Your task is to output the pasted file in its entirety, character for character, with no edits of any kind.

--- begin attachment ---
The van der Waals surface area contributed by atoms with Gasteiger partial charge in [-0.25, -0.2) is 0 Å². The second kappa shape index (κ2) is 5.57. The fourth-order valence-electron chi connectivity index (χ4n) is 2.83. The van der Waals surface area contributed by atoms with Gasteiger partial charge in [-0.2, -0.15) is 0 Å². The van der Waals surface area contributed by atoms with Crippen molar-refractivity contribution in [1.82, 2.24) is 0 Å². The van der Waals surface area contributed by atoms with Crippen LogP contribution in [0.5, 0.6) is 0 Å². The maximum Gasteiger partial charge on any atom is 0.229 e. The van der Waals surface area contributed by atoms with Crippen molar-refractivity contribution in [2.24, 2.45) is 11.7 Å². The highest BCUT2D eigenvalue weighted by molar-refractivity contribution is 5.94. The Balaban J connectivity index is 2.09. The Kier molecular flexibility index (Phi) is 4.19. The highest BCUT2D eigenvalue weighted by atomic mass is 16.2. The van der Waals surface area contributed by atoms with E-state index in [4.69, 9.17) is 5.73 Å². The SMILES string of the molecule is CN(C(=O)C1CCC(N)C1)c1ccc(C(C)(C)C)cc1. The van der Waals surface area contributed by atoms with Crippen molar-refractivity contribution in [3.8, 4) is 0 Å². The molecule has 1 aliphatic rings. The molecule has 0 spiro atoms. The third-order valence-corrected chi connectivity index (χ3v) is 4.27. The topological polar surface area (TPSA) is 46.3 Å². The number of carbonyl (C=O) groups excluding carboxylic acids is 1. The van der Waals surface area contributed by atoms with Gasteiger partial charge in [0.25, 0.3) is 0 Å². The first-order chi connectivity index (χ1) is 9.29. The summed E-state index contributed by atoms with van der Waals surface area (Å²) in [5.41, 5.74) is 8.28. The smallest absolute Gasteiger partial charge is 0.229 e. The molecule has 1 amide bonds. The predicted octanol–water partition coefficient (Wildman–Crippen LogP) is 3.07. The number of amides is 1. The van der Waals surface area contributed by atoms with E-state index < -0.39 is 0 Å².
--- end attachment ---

The van der Waals surface area contributed by atoms with Gasteiger partial charge in [-0.25, -0.2) is 0 Å². The second kappa shape index (κ2) is 5.57. The fourth-order valence-electron chi connectivity index (χ4n) is 2.83. The van der Waals surface area contributed by atoms with Gasteiger partial charge in [-0.2, -0.15) is 0 Å². The van der Waals surface area contributed by atoms with Crippen molar-refractivity contribution in [1.82, 2.24) is 0 Å². The van der Waals surface area contributed by atoms with Crippen LogP contribution in [0.5, 0.6) is 0 Å². The maximum Gasteiger partial charge on any atom is 0.229 e. The van der Waals surface area contributed by atoms with Crippen molar-refractivity contribution in [2.24, 2.45) is 11.7 Å². The highest BCUT2D eigenvalue weighted by molar-refractivity contribution is 5.94. The Balaban J connectivity index is 2.09. The Kier molecular flexibility index (Phi) is 4.19. The highest BCUT2D eigenvalue weighted by atomic mass is 16.2. The van der Waals surface area contributed by atoms with E-state index in [4.69, 9.17) is 5.73 Å². The SMILES string of the molecule is CN(C(=O)C1CCC(N)C1)c1ccc(C(C)(C)C)cc1. The van der Waals surface area contributed by atoms with Crippen molar-refractivity contribution in [3.8, 4) is 0 Å². The molecule has 1 aliphatic rings. The molecule has 0 spiro atoms. The third-order valence-corrected chi connectivity index (χ3v) is 4.27. The topological polar surface area (TPSA) is 46.3 Å². The number of carbonyl (C=O) groups excluding carboxylic acids is 1. The van der Waals surface area contributed by atoms with Gasteiger partial charge in [0.25, 0.3) is 0 Å². The first-order chi connectivity index (χ1) is 9.29. The summed E-state index contributed by atoms with van der Waals surface area (Å²) in [5.41, 5.74) is 8.28. The smallest absolute Gasteiger partial charge is 0.229 e. The molecule has 1 amide bonds. The predicted octanol–water partition coefficient (Wildman–Crippen LogP) is 3.07. The number of amides is 1. The van der Waals surface area contributed by atoms with E-state index < -0.39 is 0 Å².